We are looking for short narratives that tell the story and perspective of the Kapampangan people, who, since their pre-Hispanic participation in the affairs of Asia, have been leading diverse lives up to the contemporary times—from the humble rural folks of the riverbanks to the dehumanized drones of highly urban areas, from resilient survivors of the Pinatubo eruption to the aggressive players in national industries, from sun-worshipping dwellers of the mountainside to the strong devotees of Roman Catholicism, from the protesters of social inequality since ancient times to the culturally overloaded youth of the nation, from the migrants forced to live elsewhere for greener pastures to the politically maturing residents making waves in mass media, from the craftsmen who balance business and art to the brown tillers of the plains, etc....

Rules and mechanics of the short film competition:

- The contest is open to everyone, student or professional, Kapampangan or non-Kapampangan, living in the country or abroad, etc. except members of the core organizing committee

- any topic is allowed, as long as it expresses "The Kapampangan Experience"

- entry must be a narrative; no music videos or documentaries

- no limit of number of entries

- because promoting the Kapampangan language is one of the aims of the festival, the dialogues, if any, should predominantly be in Kapampangan. The occasional use of non-Kapampangan languages is allowed as long as used in proper linguistic context.

- setting of the story does not necessarily have to be in Pampanga or other Kapampangan-speaking regions like Tarlac and Bataan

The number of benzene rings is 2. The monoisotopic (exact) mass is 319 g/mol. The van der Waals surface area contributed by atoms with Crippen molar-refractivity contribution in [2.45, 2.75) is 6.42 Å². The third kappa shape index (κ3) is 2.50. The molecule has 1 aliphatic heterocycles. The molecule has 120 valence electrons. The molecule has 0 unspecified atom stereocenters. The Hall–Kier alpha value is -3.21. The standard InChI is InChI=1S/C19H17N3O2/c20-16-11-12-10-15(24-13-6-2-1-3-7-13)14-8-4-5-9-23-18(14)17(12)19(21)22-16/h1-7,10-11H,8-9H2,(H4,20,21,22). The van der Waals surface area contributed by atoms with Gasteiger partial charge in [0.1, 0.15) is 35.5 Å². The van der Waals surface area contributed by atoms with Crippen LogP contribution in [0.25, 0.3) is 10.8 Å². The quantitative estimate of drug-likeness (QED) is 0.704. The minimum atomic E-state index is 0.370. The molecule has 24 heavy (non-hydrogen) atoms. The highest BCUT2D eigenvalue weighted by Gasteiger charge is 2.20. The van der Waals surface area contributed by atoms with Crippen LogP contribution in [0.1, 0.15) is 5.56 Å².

- film must have readable English subtitles

- strictly 10-20 minutes in length; for animated entries, minimum of 5 minutes is allowed

- in digital format (submit final work in playable DVD)

- extreme violence and obscenity and unnecessary abuse of foul language are discouraged, but not prohibited

- use of copyrighted music is not allowed, unless permitted to by the owner of the material

- deadline of entries (final DVD, registration form) will be on July 31; they must be shipped or submitted in person to the Juan D. Nepomuceno Center for Kapampangan Studies, Holy Angel University, Angeles City; the registration form will be downloadable beginning mid-March

- 8 to 12 finalists will be chosen (depending on the quantity of submissions) to compete in the festival; cash prizes and trophies are at stake for the top three best short films, which will be selected by a Board of Judges consisting of experts from the industry; special awards (best male performer, best editing, best screenplay, etc.) will also be given; the competing films will be screened during the actual Cinekabalen Philippine Film Festival in August at the Holy Angel University Theater in Angeles City; an Awards Night will follow

Inquiries: text JASON @ 0918 699 2459 or email

Amateur filmmakers are welcome to consult the organizers regarding their entries

Monday, January 5, 2009

Nora Aunor Fans' Club: Kaplas

It Hurts. Words and music by Nora Aunor Fans' Club. The song is their contribution to the RocKapampangan album.

Directors: Diego Marx Dobles, Jason Paul Laxamana
Editors: Diego Marx Dobles, Jason Paul Laxamana
Location Managers / Production Designers: Nora Aunor Fans' Club

Bayu lungub king iskuela
Katawan unisan mu na
Lawen me ing kekang lupa
Pota lawen ne ning imestra
Bitis, gamat, keka yang linisan
Sabunan mu la't pulisan
Ding kuku ila' naman
Arung, balugbug, ampong gamat
Ding imalan mung susulud
E baling sulsi la at galut
Malinis la' sang alang lukut
Masanting neng paglub

Kaplas, kaplas
Lalu na potang mebarug ka
Ane ping kaplas
Lalu na potang tinunga ya
Ayan na ing korus na (2x)
Oh, oh, kaluguran da ka (3x)

Ing anak a mapanuksu
Kasaman ne ning Apung Ginu
Uling tutu yang alburutu
E ne dinan putu
Ing bola ku mabilug ya
Durulang ya ketang tabla
Atya ke man mibalik ya
Tiran ne ing kakung mestra

Kaplas, kaplas
Lalu na potang mebarug ka
Ane ping kaplas
Lalu na potang tinunga ya
Ayan na ing korus na (2x)
Oh, oh, kaluguran da ka (3x)